With 2011 officially under way, I believe it is a good time to point out some auspicious beginnings that deserve our attention during the year.
As 2010 wound down, I was very pleased by an Airbus briefing on recommended flight crew responses to ambiguous airspeed indications. It boiled down to this: If something funny seems to be going on when at altitude, set the pitch at 5 degrees nose up and put the power in the climb detent.
I loved hearing that. I have been saying we need the modern equivalent of the “dead foot, dead engine” quick guide to flying through an engine failure; this simple recommendation from Airbus sounds like a good start. I hope we develop a few more of these jewels so we can stop training as if we still fly aircraft with radial engines.
In a related development, we have seen the data from a four-year joint effort by the U.S. Federal Aviation Administration and its industry partners examining flight path management problems. In particular, the study looked at instances in which the aircraft automation and the flight crew were not on the same page. We have always known this was a big problem, but in seeking mitigations we never really knew where to start the conversation. Well, the best way to start an intelligent conversation is with data, and now data are on the table. This year we must take action based on what those data tell us.
I was also pleased to see the Civil Air Navigation Services Organisation develop serious training materials for air traffic controllers regarding unstabilized approaches, and how they can prevent aircraft from entering them. A few years ago, I never would have expected this sort of action, and that is a refreshing change. But, like everything else, this is just a beginning. There is so much more we can do to help our various professions in this industry understand one another.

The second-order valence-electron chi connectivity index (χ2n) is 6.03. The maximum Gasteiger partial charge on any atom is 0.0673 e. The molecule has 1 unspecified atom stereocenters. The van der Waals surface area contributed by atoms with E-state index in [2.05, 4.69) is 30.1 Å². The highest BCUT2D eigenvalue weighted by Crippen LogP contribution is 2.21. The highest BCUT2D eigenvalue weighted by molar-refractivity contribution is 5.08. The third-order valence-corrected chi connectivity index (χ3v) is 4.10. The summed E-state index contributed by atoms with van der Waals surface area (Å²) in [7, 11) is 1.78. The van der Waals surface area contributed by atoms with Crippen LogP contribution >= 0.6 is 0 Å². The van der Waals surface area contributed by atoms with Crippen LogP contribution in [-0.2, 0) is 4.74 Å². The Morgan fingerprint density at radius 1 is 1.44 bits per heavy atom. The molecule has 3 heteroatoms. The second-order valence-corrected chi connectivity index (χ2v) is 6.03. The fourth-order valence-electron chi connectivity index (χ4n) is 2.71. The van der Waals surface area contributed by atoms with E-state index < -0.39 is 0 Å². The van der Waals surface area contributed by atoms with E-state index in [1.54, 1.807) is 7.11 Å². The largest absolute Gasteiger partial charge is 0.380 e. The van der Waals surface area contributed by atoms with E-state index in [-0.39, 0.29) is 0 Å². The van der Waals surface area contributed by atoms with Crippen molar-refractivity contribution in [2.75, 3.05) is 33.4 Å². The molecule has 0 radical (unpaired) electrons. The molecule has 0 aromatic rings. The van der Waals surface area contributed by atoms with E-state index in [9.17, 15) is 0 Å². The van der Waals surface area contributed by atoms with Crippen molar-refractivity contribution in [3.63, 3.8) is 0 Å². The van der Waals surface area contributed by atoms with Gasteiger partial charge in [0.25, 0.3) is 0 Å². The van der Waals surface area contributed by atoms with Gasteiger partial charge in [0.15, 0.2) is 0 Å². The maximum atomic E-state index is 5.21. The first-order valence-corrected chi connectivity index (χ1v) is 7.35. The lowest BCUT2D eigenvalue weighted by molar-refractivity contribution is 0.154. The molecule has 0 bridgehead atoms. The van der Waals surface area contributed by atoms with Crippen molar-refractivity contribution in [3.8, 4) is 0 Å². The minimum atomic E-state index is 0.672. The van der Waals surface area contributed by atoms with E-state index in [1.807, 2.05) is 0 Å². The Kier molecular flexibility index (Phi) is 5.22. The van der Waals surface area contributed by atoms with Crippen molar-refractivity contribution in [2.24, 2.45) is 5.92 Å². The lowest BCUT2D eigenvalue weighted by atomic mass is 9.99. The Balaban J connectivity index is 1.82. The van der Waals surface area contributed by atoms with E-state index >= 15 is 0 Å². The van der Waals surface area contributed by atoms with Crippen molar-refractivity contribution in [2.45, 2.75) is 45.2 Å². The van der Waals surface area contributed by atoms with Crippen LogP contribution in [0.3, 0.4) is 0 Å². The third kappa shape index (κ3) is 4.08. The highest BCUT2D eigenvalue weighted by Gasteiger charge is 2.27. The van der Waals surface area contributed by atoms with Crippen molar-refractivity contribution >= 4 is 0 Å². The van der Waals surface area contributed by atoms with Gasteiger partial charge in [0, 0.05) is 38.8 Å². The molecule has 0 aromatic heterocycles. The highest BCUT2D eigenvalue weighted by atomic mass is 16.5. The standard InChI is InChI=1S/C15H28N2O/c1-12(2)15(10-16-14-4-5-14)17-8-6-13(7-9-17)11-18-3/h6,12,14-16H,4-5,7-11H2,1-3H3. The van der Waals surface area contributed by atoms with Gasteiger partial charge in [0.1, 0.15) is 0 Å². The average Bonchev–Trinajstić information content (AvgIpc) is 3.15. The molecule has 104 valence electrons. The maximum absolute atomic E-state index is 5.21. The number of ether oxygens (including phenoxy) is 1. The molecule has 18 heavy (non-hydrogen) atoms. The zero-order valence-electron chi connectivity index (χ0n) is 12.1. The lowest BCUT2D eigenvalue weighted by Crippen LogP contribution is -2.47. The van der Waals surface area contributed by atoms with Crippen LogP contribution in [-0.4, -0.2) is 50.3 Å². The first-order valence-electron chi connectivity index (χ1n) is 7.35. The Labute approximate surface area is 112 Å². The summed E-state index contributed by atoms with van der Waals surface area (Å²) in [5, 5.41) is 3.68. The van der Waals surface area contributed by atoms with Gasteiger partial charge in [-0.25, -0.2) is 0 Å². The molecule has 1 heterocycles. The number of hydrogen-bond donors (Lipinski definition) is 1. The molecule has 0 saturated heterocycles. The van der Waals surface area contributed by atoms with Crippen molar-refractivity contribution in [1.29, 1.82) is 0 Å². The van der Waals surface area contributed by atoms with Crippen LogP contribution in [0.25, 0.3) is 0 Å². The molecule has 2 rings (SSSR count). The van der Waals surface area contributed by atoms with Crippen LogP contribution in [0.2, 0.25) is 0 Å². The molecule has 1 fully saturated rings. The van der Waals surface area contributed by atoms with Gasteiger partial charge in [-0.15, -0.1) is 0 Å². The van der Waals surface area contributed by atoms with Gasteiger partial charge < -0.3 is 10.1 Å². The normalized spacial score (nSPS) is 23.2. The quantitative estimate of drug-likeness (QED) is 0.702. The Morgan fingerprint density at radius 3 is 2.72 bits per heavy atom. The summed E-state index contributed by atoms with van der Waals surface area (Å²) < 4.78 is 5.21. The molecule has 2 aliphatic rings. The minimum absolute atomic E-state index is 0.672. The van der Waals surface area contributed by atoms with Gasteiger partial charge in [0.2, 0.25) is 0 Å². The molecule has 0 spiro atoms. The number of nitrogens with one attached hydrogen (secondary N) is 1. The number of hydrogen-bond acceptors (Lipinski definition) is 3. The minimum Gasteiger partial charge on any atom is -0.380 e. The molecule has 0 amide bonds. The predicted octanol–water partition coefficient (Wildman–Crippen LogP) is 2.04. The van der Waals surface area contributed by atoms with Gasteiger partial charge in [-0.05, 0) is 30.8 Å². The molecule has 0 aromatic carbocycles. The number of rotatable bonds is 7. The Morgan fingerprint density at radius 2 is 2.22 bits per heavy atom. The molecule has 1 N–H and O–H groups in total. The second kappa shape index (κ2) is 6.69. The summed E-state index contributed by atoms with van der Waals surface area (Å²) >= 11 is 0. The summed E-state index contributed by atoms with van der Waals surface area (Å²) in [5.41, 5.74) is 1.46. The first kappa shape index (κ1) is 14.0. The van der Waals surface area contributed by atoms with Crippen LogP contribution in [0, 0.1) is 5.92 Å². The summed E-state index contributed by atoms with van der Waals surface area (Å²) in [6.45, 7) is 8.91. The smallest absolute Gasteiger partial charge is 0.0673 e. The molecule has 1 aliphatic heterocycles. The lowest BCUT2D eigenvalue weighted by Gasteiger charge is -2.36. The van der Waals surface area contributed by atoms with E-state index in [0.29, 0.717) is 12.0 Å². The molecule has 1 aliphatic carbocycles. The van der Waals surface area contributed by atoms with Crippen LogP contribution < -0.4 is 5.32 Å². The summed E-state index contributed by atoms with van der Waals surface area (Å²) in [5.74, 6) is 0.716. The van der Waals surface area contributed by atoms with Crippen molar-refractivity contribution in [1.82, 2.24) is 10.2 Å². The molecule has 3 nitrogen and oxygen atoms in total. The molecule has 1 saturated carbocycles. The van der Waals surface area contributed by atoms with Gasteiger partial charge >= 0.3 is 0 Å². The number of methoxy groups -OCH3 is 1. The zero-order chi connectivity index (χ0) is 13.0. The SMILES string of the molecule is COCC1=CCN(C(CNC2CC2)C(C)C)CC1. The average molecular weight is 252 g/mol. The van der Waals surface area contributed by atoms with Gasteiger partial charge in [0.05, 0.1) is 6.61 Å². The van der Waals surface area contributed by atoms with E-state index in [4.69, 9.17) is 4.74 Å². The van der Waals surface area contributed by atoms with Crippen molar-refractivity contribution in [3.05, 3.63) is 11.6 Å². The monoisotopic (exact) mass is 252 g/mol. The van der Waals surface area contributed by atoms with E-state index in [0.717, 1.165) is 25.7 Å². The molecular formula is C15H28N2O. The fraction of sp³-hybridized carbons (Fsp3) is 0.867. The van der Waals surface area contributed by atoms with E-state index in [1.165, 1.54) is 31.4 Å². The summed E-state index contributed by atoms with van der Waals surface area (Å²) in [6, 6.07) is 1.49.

I am pleased to see the renaissance of approach and landing accident reduction training, and the new focus on runway excursions. This is not something new for many of us, but for the generation that is taking over the controls, a lot of it is.
Finally, I am excited to see the International Civil Aviation Organization (ICAO) launch a new effort to protect safety information involving a multi-disciplinary group that will look to develop standards — not guidance — regarding the protection of safety information even when there isn’t an accident. That is a pretty bold move for ICAO. It will take some time and dedication, but it is the start of something good.
Parts of 2010 were tough, but we can be proud that this industry managed to identify what needed to be done and started working on it. However, this will be the year where we will all have to decide if we have the resources and energy to follow through on what has begun. In past years, companies never questioned the need to give back to the system to move safety forward. At the end of this year we hope we can look back at the work done on this to-do list and see that is still the case.